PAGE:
Finding safe drinking water is impossible for the 550 community members of Malap with the village's current insufficient and contaminated water sources.
There are two protected hand-dug wells, but only one is functional because the other produces foul-smelling water. Even the functional one that we plan to rehab has seen better days due to neglect and a lack of maintenance over the years. It is facing significant issues: the well pad is seriously damaged and there is no fence or gate around it, allowing debris and stray goats, sheep, chickens, and dogs to visit looking for a drink. Our team also believes the state of disrepair makes the well a danger to children.
Currently, due to seasonality, the used well, originally dug by another organization in 1992, does not have water during eight months of the year; there is only water during the rainy season. Even when it rains, the well still does not have enough to meet the water demands of the entire community, forcing them to turn to other less-desirable sources of water around the village.
Mabinty Turay, a 46-year-old farmer and housewife, commented, "The water source can not serve all the people in the community and most times people will go wherever and whenever to get water, [with] no consideration to the quality as long as it is available."
Community members have resorted to digging open surface wells (pictured above) by hand. Although these wells produce some water, they also pose significant risks to people's health from contamination. They cannot be used at all during the rainy season, since runoff water flows directly into the well. This means the water is contaminated with fertilizers as well as and human and animal waste. It is also not uncommon to see frogs, leaves, tree branches, trash, and dirt floating in the water.
The need for a safe, sustainable water source that can serve the needs of the community is a high priority since both the main and alternate sources currently used do not provide safe water. They have water that is cloudy, has an odor, and has not been chlorinated in years. The only current reliable source available is rainwater, stored exclusively for drinking, but only available during the short rainy season.
"Every year, the elders deepen the water source, because it seems every year it reduces. The open well used to be available more in the past than now. It now takes longer to fill a bucket than it ever took. More time is now spent waiting for others to finish fetching to be allowed a turn without ever going home with the needed amount. Water is rationed by the number of people in a household," said Sallu K, a 13-year-old boy.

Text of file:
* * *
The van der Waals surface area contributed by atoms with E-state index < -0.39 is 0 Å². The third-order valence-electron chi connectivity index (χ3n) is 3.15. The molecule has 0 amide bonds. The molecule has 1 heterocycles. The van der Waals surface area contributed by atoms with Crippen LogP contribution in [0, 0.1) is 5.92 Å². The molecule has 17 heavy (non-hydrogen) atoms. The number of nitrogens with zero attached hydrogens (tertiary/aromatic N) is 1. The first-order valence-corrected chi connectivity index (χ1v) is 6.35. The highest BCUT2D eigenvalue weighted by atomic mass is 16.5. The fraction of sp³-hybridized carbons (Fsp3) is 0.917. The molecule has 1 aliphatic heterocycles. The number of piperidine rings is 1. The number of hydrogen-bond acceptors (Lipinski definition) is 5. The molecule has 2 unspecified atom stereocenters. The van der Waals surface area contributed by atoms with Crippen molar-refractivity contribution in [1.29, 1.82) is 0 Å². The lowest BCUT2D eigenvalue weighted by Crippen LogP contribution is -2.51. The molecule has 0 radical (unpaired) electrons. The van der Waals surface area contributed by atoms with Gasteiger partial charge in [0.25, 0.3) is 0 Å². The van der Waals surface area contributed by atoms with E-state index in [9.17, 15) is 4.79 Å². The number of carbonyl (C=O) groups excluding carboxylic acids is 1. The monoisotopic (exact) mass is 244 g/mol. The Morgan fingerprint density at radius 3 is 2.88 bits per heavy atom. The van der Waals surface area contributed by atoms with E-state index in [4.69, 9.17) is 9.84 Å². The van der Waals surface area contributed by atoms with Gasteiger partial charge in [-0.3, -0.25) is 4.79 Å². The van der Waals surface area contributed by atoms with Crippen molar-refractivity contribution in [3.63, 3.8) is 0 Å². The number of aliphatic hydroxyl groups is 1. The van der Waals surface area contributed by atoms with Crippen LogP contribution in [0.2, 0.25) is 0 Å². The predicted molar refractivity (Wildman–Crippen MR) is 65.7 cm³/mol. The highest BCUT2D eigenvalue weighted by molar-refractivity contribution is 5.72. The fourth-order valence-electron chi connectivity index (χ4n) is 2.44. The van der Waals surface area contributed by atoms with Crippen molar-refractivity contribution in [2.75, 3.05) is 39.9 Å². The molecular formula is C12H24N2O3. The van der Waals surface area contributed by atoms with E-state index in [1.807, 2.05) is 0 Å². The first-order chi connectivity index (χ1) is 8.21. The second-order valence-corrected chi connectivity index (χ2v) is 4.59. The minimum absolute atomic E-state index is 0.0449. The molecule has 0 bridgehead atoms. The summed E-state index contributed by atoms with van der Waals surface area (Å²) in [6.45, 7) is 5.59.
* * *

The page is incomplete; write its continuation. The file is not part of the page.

The reported health consequences of using these water sources range from stomachaches, diarrhea, and vomiting to typhoid, dysentery, cholera, and skin infections. The sooner the community is provided with a clean source of water, the sooner the clinic will record a reduced number of cases relating to water-borne illnesses.
Mabinty Turay shared, "Most families have lost several children over the years. I know the water is one of the reasons our children die so often. The school, the community, and even the health clinic cannot provide a safe source of water for the patients. It actually defeats the purpose of having a clinic in the village if people go there to be cured and end up coming out with something that can easily kill them."
She continued, "As a mother, [fetching water] is one of my many responsibilities that I have to perform throughout the day, early in the morning and sometimes late at night. We are used to the fact that we cook and drink water that is very bad for our health but with no other choices, we are left with drinking contaminated water."
What a gift clean, safe water from this rehabbed well will provide to mothers like Mabinty.
Here’s what we’re going to do about it:
The well marked for this overhaul is dry for a few months every year and needs major work to supply adequate, clean water to the community year round. The pump will be removed, and a hand auger will be lowered inside and powered by a drill team. This hand auger will allow the team to drill several meters deeper to hit a sufficient water column that will ensure the well supplies water throughout all seasons.
As the team drills, casing will be installed, transforming the bottom of this hand-dug well into a borehole. PVC piping will connect this lower system directly to the pump, a construction that we know will also improve the quality of water.
Once this plan is implemented, everyone within the community will have access to safe drinking water in both quality and quantity, even through the dry months.
Hygiene and Sanitation Training
There will be hygiene and sanitation training sessions offered for three days in a row.
After our visit, the hygiene and sanitation trainer decided it would be best to teach community members how to build a tippy tap (a hand-washing station built with a jerrycan, string, and sticks). They will use these tippy taps for handwashing demonstrations, and will also teach about other tools like dish racks and the importance of properly penning in animals.
These trainings will also strengthen the water user committee that manages and maintains this well. They enforce proper behavior and report to us whenever they need our help solving a serious problem, like a pump breakdown.